If I was an oligarch and I wanted to buy my spoiled little shit of a son a toy that would make him laugh and laugh for hours, I’d buy him a middle-class American. Because Americans are funny the way all dupes and chumps are funny. You can trick today’s Americans time and again, and they always fall for it. And when you trick them, they stomp around dramatically and make a lot of blustery noise about “the people” who allegedly “aren’t going to stand much more of this” because “our founding forefathers bla bla bla” and of course the ol’ “you can fool some of the people some of the time, buttcha can’t fool bla bla bla…” Basically, if you’ve seen your Elmer Fudd, then you’ve seen your American sucker in all of his cartoon comic-foil glory: a sentimental buffoon, a harmless chump whose guns don’t fool anyone but himself.
Every day, Americans play the role of Elmer Fudd to the oligarchy’s Bugs Bunny–if you look at it from the oligarchy’s point of view, at least.
Exhibit A: Multigazllionaire scumbag Angelo Mozilo v. American Suckers.
Tuesday it was reported that Mozilo, the guy who destroyed millions of Americans’ lives and now faces fraud charges, is making American taxpayers-his victims-pay for his legal defense. Yup, Bank of America, which only exists thanks to tens of billions of taxpayer dollars, is using YOUR MONEY to defend Angelo Mozilo against YOU, the victim.
Bank of America paying Mozilo’s legal fees
Tue Jun 9, 2009 3:59pm EDT
NEW YORK (Reuters) – Bank of America Corp said on Tuesday it is covering the legal fees of Angelo Mozilo, the former Countrywide Financial Corp chief executive charged with securities fraud and insider trading.
Lawyers for the former executives last week said they planned to fight the SEC’s claims.
Bank of America has taken $45 billion from the U.S. government’s Troubled Asset Relief Program.
What makes this really funny is that Mozilo doesn’t even need your money, because he’s already stolen at least half a billion from you suckers… But he’s taking taxpayer dollars to defend himself anyway, for the same reason that dogs lick their balls: BECAUSE IT TICKLES!
Mozilo’s Monster Payday
JANUARY 11, 2008
By Dana Cimilluca
According to the LA Times, Mozilo stands to get a severance package valued at more than $110 million. That would be on top of $140 million of his Countrywide stake that Mozilo sold in 2006 and 2007, as the housing wave crested and then crashed. (In fact, as the Wall Street Journal points out, from 2004 through 2007, he sold a total of about $414 million of Countrywide shares – sales that drew the attention of the SEC.)
In 2006 alone, Mozilo, who built Countrywide into a thriving mortgage institution over nearly 40 years, got paid $48 million, according to the company’s last proxy statement.
Yup, he gets over half a billion dollars, and you, the victim, pay him to defend himself from you. And what makes it so funny is that no American will ever do a thing to harm a hair on Mr. Mozilo’s head. No matter what, even if you’re the guy who’s living in a Sam’s Club tent, you won’t do a thing about it. AHHH-HA-HA-HA-HA!!!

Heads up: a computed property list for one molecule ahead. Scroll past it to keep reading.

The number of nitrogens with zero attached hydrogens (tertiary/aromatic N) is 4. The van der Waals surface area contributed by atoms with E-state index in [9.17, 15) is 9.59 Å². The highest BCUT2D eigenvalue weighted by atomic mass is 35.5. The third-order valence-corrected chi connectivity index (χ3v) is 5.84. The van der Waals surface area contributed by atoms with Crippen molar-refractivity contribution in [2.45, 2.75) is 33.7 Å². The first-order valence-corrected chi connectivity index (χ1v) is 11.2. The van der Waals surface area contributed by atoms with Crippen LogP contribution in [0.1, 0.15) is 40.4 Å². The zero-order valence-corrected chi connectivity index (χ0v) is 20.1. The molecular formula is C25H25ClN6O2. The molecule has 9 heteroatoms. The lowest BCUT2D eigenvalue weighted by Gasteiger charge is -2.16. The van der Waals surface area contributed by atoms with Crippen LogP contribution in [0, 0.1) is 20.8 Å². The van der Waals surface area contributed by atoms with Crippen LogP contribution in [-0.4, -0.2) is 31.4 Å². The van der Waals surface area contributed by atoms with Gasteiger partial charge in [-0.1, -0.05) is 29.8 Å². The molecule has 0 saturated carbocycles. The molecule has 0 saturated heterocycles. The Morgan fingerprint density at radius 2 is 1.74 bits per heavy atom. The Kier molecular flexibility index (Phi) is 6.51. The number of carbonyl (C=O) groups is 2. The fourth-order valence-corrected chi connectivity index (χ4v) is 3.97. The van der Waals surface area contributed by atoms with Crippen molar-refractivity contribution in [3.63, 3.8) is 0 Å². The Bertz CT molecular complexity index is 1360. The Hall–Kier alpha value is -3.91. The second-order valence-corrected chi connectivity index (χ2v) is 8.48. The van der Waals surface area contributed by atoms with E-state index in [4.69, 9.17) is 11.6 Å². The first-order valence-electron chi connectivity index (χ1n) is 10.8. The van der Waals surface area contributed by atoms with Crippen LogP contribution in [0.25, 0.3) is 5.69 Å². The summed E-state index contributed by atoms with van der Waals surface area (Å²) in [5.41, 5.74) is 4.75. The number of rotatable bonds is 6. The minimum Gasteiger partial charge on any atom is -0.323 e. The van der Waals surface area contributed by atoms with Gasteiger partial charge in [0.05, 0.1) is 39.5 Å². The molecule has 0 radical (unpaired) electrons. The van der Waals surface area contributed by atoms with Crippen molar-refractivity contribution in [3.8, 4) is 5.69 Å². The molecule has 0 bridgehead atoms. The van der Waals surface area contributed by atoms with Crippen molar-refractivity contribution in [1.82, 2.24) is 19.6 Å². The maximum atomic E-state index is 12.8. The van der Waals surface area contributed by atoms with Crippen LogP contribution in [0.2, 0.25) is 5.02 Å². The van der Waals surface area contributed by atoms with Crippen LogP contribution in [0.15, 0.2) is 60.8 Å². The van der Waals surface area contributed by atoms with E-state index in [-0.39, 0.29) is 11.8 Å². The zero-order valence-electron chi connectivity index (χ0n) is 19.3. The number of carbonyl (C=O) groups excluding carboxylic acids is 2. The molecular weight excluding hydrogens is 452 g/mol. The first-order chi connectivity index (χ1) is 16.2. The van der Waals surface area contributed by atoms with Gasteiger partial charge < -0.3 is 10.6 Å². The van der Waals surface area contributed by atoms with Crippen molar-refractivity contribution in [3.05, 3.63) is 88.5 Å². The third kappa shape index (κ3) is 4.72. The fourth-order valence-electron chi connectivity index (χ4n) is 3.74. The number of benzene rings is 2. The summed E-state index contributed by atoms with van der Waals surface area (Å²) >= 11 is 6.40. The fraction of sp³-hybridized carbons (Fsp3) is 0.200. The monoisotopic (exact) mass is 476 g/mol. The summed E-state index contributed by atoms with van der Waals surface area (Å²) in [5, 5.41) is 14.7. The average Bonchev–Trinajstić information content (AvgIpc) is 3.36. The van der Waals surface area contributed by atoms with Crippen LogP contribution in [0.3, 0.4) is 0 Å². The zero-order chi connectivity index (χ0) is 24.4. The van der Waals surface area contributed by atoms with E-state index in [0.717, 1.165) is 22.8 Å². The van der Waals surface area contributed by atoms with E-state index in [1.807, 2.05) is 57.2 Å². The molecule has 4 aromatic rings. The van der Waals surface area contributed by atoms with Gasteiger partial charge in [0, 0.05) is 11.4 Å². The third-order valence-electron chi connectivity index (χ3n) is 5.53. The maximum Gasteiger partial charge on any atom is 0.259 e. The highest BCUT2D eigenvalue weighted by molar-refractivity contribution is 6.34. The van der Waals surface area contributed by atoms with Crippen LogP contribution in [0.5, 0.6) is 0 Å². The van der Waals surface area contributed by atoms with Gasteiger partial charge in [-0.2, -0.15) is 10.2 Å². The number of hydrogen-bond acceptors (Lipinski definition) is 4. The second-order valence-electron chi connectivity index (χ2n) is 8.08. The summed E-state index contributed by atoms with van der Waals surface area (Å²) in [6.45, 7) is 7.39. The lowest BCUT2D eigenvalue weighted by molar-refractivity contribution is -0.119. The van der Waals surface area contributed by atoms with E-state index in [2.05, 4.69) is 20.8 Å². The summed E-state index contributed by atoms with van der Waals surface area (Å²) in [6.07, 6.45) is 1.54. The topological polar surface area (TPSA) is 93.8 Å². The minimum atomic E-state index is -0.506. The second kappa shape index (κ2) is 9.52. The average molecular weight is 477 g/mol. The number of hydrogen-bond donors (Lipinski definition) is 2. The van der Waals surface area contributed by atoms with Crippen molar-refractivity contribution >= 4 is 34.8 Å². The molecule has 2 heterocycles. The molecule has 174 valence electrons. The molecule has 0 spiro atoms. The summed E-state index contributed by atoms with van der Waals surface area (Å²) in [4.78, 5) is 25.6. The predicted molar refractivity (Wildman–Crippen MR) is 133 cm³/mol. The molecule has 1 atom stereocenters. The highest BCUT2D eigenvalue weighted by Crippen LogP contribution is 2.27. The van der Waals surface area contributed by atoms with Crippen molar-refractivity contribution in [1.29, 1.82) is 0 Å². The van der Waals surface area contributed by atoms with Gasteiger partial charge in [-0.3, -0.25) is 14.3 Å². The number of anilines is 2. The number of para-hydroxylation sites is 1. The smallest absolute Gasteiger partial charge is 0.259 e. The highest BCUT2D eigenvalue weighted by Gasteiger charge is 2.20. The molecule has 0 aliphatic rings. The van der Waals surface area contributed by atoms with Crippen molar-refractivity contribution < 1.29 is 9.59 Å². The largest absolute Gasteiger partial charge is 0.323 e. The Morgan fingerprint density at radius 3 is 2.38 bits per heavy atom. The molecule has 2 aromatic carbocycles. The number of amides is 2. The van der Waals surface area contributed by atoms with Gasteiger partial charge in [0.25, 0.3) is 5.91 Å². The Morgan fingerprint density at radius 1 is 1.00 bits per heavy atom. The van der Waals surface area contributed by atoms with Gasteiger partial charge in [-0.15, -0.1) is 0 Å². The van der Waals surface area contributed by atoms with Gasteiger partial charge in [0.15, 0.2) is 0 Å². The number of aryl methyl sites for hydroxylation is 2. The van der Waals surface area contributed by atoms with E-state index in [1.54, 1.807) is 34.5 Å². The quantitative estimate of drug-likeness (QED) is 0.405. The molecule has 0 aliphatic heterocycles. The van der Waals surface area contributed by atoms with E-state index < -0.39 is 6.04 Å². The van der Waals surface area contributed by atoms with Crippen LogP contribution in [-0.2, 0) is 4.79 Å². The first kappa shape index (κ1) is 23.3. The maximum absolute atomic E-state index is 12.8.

A human-like lizard
Mozilo is a prankster on and off the stage–what showbiz comics call “a true professional.” He screwed over everyone he could–not just American homeowners and taxpayers, but even his own employees at Countrywide:
Countrywide Sued by Workers Over Retirement Losses
The employees suffered ”hundreds of millions” in losses when Countrywide’s stock plunged, they said.
”I think the record is crystal clear that the CEO knew this company was highly risky, that it was engaging in risky behavior and that this was no longer a prudent investment,” Steve Berman, a lawyer for the plaintiffs, said in an interview. Berman said about 50,000 people are invested in Countrywide’s retirement plan.
This is where the Mozilo as Bugs Bunny metaphor stops working–not that it ever did. Because the suckers, the comic foils, the ones who get bashed in the head with the giant sledge hammer–you don’t really laugh much at their misery:
Plaintiff Marc Cruz, like many Countrywide employees, deferred a portion of his salary and invested in the company 401(k) savings plan, which Countrywide augmented with a 50 percent match, up to six percent, paid entirely in company stock during calendar years 2005 and 2006.
Mozilo wasn’t trying to be funny at all, let’s face it. He was doing everything he could to try to get people to kill him. He stole from their futures, and he stole from their present–he stole years, money, happiness, dignity. He even turned his employees into slaves. Not metaphorical slaves but real slaves:
According to the lawsuit against Countrywide, some sales agents worked at least 10 hours a day, five days a week, without meal breaks “in order to meet production demands and pressures.”
The 400 Countrywide employees who sued claimed that they worked an average of 16 hours of overtime a week, including weekends, from 1998 to 2004 without premium pay.
Craig Strah, a former sales agent in Countrywide’s Rosemead office, wrote in a court declaration that “in order to meet production demands and pressures,” he usually worked “at least 10 hours per day, five days per week without any meal breaks. Approximately three times per month, I worked an additional nine-hour day without any meal breaks.”